Given the varied pop, folk, rock and classical stylings involved (and some of the signature tones of the musicians involved) it’s not clear whether there are going to be specific collaborations or mashups involved, or whether everyone’s playing solo/bringing their own backup. It’s also unclear as to whether the pop culture/pop music side of things will be honoured by Farfisa, Hammond or even Lowrey organs onstage to share musical space with the grand pipe organ; although given the emphasis on “the very physical relationship between voice and pipes”, I’m guessing perhaps not. (NOTE – since I posted that, I’ve found out that Angèle David-Guillou will be playing a new organ-and-voiceloops composition called ‘Too Much Violence’; that there will be at least one duet from Emilie Levienaise-Farrouch and Kieran Brunt; that Ed Dowie has a couple of covers and one new piece; and that the Daylighters are scouring the Twittersphere looking for a last-minute pump organist. Knowing them, they’ll find one…)

Daylight Music 235, 8th October 2016

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Organ Reframed: ‘Spire’ featuring Charles Matthews + Fennesz + Philip Jeck + Simon Scott + Claire M. Singer + John Beaumont + The Eternal Chord
Union Chapel, 19b Compton Terrace, Islington, London, N1 2UN, England
Saturday 8th October 2016, 6.00pm
information

Spire is an ongoing concert series for organ and electronics, curated by Mike Harding (creative producer of the Touch organisation (which covers musician promotions, licensing, mentoring and everything but the business of being a record company association) and by dedicated organist and keyboardist Charles Matthews (one of those exemplary musicians whose work spans everything from church services and teaching to a globetrotting concert schedule and advanced curatorship). Now into its twelfth year, and with sixteen concerts plus four CD recordings behind it, Spire returns to Union Chapel to link up with ‘Organ Reframed’.

Music played at previous Spire events has included the ancient, salvaged fourteenth-century organ manuscript The Robertsbridge Codex (the oldest surving keyboard score in the world) and twentieth-century pieces such as ‘In Nomine Lucis’ (by the pioneering and mystic single-pitch/multiple-approach composer Giacinto Scelsi), Henryk Gorécki’s ‘Kantata’, Liana Alexandra’s ‘Consonances III’ and André Jolivet’s ‘Hymne à l’Universe’. The series has also premiered new works by resident Spire composer Marcus Davidson (such as ‘Opposites Attract’ and ‘Standing Wave’), as well as improvisations and collaborations by its associated musicians.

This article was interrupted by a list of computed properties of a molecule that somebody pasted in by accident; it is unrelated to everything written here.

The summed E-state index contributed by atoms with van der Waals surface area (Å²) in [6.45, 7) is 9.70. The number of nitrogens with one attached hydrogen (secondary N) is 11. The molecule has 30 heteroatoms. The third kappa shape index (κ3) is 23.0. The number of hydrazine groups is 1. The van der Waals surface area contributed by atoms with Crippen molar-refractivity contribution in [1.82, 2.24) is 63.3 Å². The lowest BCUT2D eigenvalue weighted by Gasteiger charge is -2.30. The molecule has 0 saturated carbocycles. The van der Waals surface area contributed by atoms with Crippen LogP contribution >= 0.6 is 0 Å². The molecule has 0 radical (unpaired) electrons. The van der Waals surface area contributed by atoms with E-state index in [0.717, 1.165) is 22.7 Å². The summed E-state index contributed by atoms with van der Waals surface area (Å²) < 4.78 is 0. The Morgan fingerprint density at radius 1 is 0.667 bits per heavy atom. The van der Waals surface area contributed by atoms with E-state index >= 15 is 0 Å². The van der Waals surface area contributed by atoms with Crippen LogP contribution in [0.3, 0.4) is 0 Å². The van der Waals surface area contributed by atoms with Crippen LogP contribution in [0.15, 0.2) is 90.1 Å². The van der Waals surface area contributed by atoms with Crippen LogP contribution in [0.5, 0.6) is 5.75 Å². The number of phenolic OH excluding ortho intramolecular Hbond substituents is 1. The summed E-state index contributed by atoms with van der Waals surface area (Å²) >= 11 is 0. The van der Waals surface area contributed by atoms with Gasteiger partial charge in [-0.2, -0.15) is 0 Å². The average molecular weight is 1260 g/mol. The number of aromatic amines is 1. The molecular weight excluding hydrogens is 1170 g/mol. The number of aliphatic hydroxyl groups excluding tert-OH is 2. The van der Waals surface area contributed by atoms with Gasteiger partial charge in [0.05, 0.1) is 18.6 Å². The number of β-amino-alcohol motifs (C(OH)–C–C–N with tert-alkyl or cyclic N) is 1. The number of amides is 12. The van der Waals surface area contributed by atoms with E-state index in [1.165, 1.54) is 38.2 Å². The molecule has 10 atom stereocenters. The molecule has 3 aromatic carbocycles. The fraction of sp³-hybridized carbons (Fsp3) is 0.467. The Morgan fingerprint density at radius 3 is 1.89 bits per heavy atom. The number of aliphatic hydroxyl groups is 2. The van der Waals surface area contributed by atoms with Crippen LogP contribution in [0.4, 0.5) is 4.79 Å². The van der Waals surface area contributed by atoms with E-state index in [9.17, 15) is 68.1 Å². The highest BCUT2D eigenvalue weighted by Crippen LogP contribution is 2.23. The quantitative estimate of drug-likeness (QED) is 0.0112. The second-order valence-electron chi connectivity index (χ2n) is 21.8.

Spire also takes into account the architectural qualities of the church organ: how our perception and experience of it is coloured by its monolithic size, volume and presence compared to other instruments. As Mike and Charles put it, “the organ has the greatest frequency range of any acoustic instrument, but this is rarely exploited; the unique sound of the mechanical organ has often been limited and controlled and Spire aims to liberate it from its history without denying that history… combining organ works ancient and modern (while) other performers use the organ and organ works as a basis for their own compositions, using piano, voice, record players, samplers and other electronic devices.”

Past Spire performers have included laptop-and-guitar noisescaper Fennesz and turntablist/electronicist Philip Jeck, both of whom are joining Charles Matthews for performances this time round. Also joining in are newer Spire associates – Simon Scott (Slowdive drummer, multi-instrumentalist, sound ecologist and deep listener) and John Beaumont (whose life within Anglican church and choral music has seen him rise from treble chorister at Wakefield to tenor songman at York Minster and continuing work in London’s great cathedrals and abbeys, alongside his current work as a “story tenor” mingling classical repertoire with a bardic sensibility). Also joining in is Union Chapel’s organ director and artistic director of ‘Organ Reframed’, Claire M. Singer – a musician, composer and cross-media artist whose work extends from composition to installation via live performance, mostly based around organ, cello and electronics.

Among other pieces, the programme will feature a performance of Spire mainstay ‘The Eternal Chord‘, a Mike Harding-originated conceptual and improvised organ piece which “can take anything from eight minutes to eternity” and which is open to any number of players from a duo upwards. There have been eleven iterations of the piece so far, of which two can be heard below, including one from last year at the Union Chapel.



 

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Organ Reframed: Five new commissions for James McVinnie & the London Contemporary Orchestra
Union Chapel, 19b Compton Terrace, Islington, London, N1 2UN, England
Sunday 9th October 2016, 6.30pm
information

Having already helped to open the festival (via their contribution to the ‘Nosferatu’ live score), James McVinnie and Robert Ames return for the final concert in which James joins forces with the London Contemporary Orchestra (conducted/facilitated by Robert) to premiere five new contemporary classical or classical fusion works.